Defendant specifically "object[ed] to Officer Hall testifying at all in this matter because the arrest of [defendant] is not an issue. [The State had already] established the date of the offense, the date of the arrest, the fact that he was subsequently located and arrested. And it really is not an issue about which the truth needs to be found; . . . citing to the Momon decision. [Momon v. State, 249 Ga. 865 (294 SE2d 482).]" The State replied that the officer's testimony was necessary because "we don't want this to appear like an arbitrary stop and mislead the jury into believing that this was just an arbitrary and capricious stop without any type of articulable suspicion when, in fact, there was." Defendant then offered to stipulate to the reasonableness of the stop as well as the fact of the arrest but argued the prejudicial impact of the suspected drug transaction outweighed any probative value.
The trial court ruled that Officer Hall "can testify as to the facts of the arrest," reasoning the evidence was "relevant and [only] incidentally may place the character of the defendant in[to] the case. . . ." In his sole enumeration of error, defendant contends this evidentiary ruling improperly injected his character. We disagree.
The admission of evidence is committed to the sound legal discretion of the presiding judge, whose determinations will not be disturbed on appeal unless they constitute an abuse of that discretion. McBee v. State, 228 Ga. App. 16 (491 SE2d 97). "It is well settled that all of the circumstances connected with an accused's arrest are admissible as evidence at trial, even those which establish the commission of another criminal offense and bring into question his character. Bixby v. State, 234 Ga. 812 (218 SE2d 609); Blackshear v. State, 199 Ga. App. 839 (2) (406 SE2d 269); Steele v. State, 196 Ga. App. 330 (396 SE2d 4). The circumstances of the arrest are admissible for whatever value the jury wants to place on them (Bogan v. State, 206 Ga. App. 696 (426 SE2d 392)), and although evidence may incidentally put character in issue or be prejudicial, it may be admitted if otherwise relevant. Id." Shakim v. State, 211 Ga. App. 199, 201 (2) (438 SE2d 673).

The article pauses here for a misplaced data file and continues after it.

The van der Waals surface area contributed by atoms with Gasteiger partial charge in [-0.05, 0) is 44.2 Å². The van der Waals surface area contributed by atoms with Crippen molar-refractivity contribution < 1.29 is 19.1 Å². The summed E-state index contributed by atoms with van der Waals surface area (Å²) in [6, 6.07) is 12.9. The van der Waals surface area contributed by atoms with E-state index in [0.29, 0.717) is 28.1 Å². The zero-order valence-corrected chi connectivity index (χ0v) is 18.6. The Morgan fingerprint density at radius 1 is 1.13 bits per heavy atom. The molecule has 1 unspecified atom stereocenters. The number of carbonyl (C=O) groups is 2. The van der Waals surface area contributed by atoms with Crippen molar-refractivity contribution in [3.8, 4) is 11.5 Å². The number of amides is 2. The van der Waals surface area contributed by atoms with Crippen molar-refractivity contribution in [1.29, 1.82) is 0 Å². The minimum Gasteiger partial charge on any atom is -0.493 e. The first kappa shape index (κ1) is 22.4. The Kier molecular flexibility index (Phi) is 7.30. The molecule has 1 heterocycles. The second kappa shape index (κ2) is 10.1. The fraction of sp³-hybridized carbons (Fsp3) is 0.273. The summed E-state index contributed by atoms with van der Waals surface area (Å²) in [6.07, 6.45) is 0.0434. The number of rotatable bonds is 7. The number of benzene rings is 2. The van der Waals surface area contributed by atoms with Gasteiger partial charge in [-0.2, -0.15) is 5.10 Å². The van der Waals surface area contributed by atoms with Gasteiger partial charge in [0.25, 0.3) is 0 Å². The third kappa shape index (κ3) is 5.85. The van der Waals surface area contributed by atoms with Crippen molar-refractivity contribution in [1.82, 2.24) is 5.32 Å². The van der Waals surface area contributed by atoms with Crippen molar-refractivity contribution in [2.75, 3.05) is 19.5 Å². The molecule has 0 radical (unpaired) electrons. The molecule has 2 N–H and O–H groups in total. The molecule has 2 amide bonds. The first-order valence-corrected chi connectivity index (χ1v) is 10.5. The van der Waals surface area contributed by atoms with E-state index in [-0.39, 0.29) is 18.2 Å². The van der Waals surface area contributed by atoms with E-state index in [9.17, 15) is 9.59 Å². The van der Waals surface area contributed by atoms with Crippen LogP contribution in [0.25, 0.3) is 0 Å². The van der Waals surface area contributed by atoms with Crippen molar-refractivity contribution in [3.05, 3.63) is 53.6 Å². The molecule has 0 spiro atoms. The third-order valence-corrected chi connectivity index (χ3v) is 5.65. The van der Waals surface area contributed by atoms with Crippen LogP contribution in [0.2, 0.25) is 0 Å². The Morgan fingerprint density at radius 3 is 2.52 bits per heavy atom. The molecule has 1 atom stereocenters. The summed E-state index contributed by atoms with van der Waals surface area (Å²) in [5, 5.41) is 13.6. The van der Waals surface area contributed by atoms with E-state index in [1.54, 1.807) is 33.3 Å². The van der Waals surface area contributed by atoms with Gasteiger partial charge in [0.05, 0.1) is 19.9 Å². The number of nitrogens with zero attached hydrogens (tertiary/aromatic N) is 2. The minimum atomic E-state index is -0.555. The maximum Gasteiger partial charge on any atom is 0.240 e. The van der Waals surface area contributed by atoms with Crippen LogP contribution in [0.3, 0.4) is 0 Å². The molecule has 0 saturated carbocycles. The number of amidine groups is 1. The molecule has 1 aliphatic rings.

In the case sub judice, the trial court took pains to ensure that the jury was not informed of defendant's incarceration in DeKalb County for a different offense during the period between the armed robbery at issue and defendant's subsequent arrest. Even though defendant offered to stipulate to the existence of an articulable suspicion for the initial stop, the State was entitled to rebut any inference that the initial stop was unauthorized, harassing, or arbitrary. " ' "The flight of the accused, the time when and the place where arrested, the manner of the arrest, how he was armed and whether he resisted, and all the circumstances connected with the arrest, we consider proper evidence to be submitted to the jury to be weighed by them for what they are worth." Wayne v. State, 56 Ga. 113 (5), 119.' " State v. Luke, 232 Ga. 815, 816 (209 SE2d 165). In the case sub judice, the trial court's determination that the circumstances of defendant's arrest were more probative than prejudicial does not constitute an abuse of discretion, and is affirmed. See, e.g., Sisson v. State, 232 Ga. App. 61, 64 (3), 66 (3) (b) (499 SE2d 422). Compare Williams v. State, 268 Ga. 452, 453 (2), 454 (490 SE2d 381) and Robinson v. State, 263 Ga. 424 (1), 425 (2) (b) (435 SE2d 207).
2. Additional arguments, objecting to proof that defendant did not return to work after this incident, have been considered and are found to be without merit.
Paul L. Howard, Jr., District Attorney, David E. Langford, Assistant District Attorney, for appellee.
James W. Gibert, for appellant.
DECIDED OCTOBER 7, 1998 -- RECONSIDERATION DENIED OCTOBER 22, 1998 -- CERT. APPLIED FOR.
Thursday May 21 03:21 EDT